Re: Ground Bounce?

Greg Edlund (grege@chensys.com)
Mon, 04 Mar 1996 10:04:47 -0600

>Any scope experts out there?
>
>I am getting some wierd scope readings and would like some insight into what
>the scope is telling me. I have an ungrounded eqipment shelf with a scope
>probe connected to a ground pin. The local probe ground wire is connected to
>the same ground pin. The scope is isolated from AC ground and is grounded to
>the shelf's logic ground. The shelf has three solid ground planes in the
>backplane. When I plug a board into the shelf, I get lots of noise and
>oscillations showing up on the scope, reading up to +/-0.5 volts. Most
>oscillations are in the range of 20 to 100 kHz.
>
>Can anybody tell me what I am measuring here? Is this ground bounce? What
>can I do to accurately look at the ground plane while plugging in a board?
>
>
>Thanks for any help,
>
>Brad
>
>------------------------------------------------------------------------------
>Brad Mendenhall blm@bbt.com
>BroadBand Technologies, Inc. Phone: (919)405-4682
>4024 Stirrup Creek Drive FAX: (919)544-5356
>Research Triangle Park, NC 27709-3737
>
>

Brad,

Ground bounce from high-frequency transients (such as lots of CMOS
outputs switching at 100 MHz) has a frequency content much higher than
100 kHz. It usually looks like a damped harmonic oscillation, i.e.
a sine wave with exponentially decaying amplitude. The fundamental
frequency is going to depend on the parastic Ls and Cs in your power
distribution.

You said, "when I plug a board into the shelf..." Is this a hot-
swap board? If so, you certainly get transients from this!

I'm not sure what you get when you tie the signal and ground leads
of your probe to the same point. Sometimes when you do this, the
probe acts like an antenna (induction loop) and you can pick up some
pretty interesting radiated noise. The amplitude of these signals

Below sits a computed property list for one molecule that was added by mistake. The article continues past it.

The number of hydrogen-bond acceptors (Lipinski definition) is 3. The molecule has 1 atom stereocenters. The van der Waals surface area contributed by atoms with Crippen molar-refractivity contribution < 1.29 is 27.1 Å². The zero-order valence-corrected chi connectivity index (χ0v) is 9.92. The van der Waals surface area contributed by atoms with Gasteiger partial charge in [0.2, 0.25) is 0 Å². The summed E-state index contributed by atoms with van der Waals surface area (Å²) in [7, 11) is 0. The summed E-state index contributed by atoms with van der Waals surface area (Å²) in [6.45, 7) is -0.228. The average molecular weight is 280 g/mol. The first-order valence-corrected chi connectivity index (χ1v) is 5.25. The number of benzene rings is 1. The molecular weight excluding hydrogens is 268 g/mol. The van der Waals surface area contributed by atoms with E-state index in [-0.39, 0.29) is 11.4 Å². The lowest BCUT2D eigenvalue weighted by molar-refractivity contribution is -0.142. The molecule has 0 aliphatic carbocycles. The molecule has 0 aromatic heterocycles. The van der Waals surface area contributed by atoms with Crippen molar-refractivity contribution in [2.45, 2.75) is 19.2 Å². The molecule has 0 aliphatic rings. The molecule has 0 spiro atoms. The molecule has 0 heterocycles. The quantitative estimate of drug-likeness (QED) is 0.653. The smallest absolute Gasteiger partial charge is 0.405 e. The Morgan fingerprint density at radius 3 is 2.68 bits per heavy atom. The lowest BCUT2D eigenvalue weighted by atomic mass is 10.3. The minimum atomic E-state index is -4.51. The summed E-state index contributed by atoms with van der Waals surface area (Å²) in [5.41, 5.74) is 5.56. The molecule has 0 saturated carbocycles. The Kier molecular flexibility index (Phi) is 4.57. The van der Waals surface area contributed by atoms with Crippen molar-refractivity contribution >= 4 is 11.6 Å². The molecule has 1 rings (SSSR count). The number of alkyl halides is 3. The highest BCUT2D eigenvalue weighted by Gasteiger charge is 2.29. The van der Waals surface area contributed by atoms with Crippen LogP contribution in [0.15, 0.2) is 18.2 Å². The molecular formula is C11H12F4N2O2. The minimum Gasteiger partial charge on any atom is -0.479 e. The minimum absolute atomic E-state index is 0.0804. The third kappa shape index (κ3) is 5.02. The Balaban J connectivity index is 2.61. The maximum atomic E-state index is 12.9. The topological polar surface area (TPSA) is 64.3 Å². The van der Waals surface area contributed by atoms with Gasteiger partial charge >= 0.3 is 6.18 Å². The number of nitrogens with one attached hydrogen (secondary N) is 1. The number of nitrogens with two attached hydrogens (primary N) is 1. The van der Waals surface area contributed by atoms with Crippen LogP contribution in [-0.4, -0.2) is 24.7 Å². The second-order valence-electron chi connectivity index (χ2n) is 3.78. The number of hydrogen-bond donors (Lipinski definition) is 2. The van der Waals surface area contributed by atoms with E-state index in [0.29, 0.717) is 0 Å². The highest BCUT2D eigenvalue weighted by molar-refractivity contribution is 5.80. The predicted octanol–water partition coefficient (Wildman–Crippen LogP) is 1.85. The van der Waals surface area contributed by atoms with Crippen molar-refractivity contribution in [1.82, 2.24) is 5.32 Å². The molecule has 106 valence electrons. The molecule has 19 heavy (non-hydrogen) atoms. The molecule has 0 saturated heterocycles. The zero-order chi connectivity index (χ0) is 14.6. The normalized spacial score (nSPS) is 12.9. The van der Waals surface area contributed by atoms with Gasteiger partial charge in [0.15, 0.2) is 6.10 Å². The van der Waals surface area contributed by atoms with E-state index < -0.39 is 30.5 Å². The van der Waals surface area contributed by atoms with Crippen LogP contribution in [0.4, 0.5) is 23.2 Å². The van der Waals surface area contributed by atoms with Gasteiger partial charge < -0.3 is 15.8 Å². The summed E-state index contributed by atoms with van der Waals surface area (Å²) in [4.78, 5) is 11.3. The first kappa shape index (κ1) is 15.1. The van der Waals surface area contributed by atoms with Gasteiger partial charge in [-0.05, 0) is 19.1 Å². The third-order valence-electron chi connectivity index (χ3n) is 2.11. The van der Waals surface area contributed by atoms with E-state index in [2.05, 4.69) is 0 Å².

will depend on the proximity their source.

I believe the way you want to measure "ground bounce" is by probing
between power and ground with a good high-frequency probe. Get rid
of the long ground lead. Use a spring-type ground lead. Of course,
you're really measuring the difference between power and ground
voltages now. If you want to measure what you can simulate, i.e.
the waveform on the ground itself, I think you have to jump through
some hoops. You may have to make a test board, define a "quiet
ground plane," filter it from the rest of the system, and reference
all your probe points to this plane. I've never tried to do this
myself!

It's worth noting that you can more easily measure ground bounce
on a chip by examining one of its non-switching outputs. Measuring
it on the PC board is it bit trickier.

Also, if you get rid of the ground loop and still see 500 mV
at 100 kHz between power and ground, your low-frequency decoupling
capacitors might be crapping out on you.

Here are some good references on the topic:

"Ground-Bounce Tests Revisited," David Shear, EDN, April 15, 1993.

"EDN's Advanced CMOS Logic Ground-Bounce Tests," David Shear, EDN,
March 2, 1989.

"High-Speed Digital Design: A Handbook of Black Magic," Johnson
and Graham, PTR Prentice Hall, 1993. (Chapter 3 has a good
discussion on how to roll your own high-frequency probes.)

Enjoy,
Greg

--
Greg Edlund                o---/\/\/\---+-----+---o
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